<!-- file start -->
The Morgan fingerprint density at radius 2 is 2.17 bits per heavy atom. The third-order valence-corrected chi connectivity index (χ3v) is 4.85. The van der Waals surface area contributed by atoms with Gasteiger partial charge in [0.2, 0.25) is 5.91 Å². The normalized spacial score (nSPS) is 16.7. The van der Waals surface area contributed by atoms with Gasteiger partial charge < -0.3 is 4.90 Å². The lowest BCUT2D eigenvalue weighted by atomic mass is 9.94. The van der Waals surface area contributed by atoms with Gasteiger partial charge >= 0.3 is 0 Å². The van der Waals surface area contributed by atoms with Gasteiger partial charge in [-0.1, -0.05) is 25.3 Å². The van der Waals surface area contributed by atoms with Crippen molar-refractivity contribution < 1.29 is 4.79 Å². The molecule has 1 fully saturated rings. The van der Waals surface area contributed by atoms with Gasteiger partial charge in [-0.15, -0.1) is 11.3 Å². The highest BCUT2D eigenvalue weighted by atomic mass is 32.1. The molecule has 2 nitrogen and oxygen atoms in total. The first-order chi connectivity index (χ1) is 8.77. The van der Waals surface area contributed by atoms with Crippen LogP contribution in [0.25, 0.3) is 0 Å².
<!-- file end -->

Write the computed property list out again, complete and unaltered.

The Morgan fingerprint density at radius 2 is 2.17 bits per heavy atom. The third-order valence-corrected chi connectivity index (χ3v) is 4.85. The van der Waals surface area contributed by atoms with Gasteiger partial charge in [0.2, 0.25) is 5.91 Å². The normalized spacial score (nSPS) is 16.7. The van der Waals surface area contributed by atoms with Gasteiger partial charge < -0.3 is 4.90 Å². The lowest BCUT2D eigenvalue weighted by atomic mass is 9.94. The van der Waals surface area contributed by atoms with Gasteiger partial charge >= 0.3 is 0 Å². The van der Waals surface area contributed by atoms with Gasteiger partial charge in [-0.1, -0.05) is 25.3 Å². The van der Waals surface area contributed by atoms with Crippen molar-refractivity contribution < 1.29 is 4.79 Å². The molecule has 1 fully saturated rings. The van der Waals surface area contributed by atoms with Gasteiger partial charge in [-0.15, -0.1) is 11.3 Å². The highest BCUT2D eigenvalue weighted by atomic mass is 32.1. The molecule has 2 nitrogen and oxygen atoms in total. The first-order chi connectivity index (χ1) is 8.77. The van der Waals surface area contributed by atoms with Crippen LogP contribution in [0.25, 0.3) is 0 Å².